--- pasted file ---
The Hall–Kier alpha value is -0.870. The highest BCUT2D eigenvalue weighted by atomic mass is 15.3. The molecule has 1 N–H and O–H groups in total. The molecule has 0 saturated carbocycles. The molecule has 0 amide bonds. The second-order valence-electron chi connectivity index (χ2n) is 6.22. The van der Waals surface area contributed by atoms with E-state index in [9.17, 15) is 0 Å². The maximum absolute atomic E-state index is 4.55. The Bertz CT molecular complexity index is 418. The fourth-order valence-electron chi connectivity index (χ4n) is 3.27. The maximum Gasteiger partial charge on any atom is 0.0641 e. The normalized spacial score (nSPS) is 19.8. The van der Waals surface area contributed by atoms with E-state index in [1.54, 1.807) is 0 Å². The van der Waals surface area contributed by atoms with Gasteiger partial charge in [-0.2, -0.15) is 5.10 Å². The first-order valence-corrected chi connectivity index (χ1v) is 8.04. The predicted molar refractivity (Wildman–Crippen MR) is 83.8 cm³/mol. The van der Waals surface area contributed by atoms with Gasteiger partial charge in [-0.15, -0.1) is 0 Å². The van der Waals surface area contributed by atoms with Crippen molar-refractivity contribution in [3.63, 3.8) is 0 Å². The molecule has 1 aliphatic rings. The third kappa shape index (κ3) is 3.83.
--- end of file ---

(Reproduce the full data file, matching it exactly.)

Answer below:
The Hall–Kier alpha value is -0.870. The highest BCUT2D eigenvalue weighted by atomic mass is 15.3. The molecule has 1 N–H and O–H groups in total. The molecule has 0 saturated carbocycles. The molecule has 0 amide bonds. The second-order valence-electron chi connectivity index (χ2n) is 6.22. The van der Waals surface area contributed by atoms with E-state index in [9.17, 15) is 0 Å². The maximum absolute atomic E-state index is 4.55. The Bertz CT molecular complexity index is 418. The fourth-order valence-electron chi connectivity index (χ4n) is 3.27. The maximum Gasteiger partial charge on any atom is 0.0641 e. The normalized spacial score (nSPS) is 19.8. The van der Waals surface area contributed by atoms with E-state index in [1.54, 1.807) is 0 Å². The van der Waals surface area contributed by atoms with Gasteiger partial charge in [-0.2, -0.15) is 5.10 Å². The first-order valence-corrected chi connectivity index (χ1v) is 8.04. The predicted molar refractivity (Wildman–Crippen MR) is 83.8 cm³/mol. The van der Waals surface area contributed by atoms with Gasteiger partial charge in [-0.15, -0.1) is 0 Å². The van der Waals surface area contributed by atoms with Crippen molar-refractivity contribution in [3.63, 3.8) is 0 Å². The molecule has 1 aliphatic rings. The third kappa shape index (κ3) is 3.83.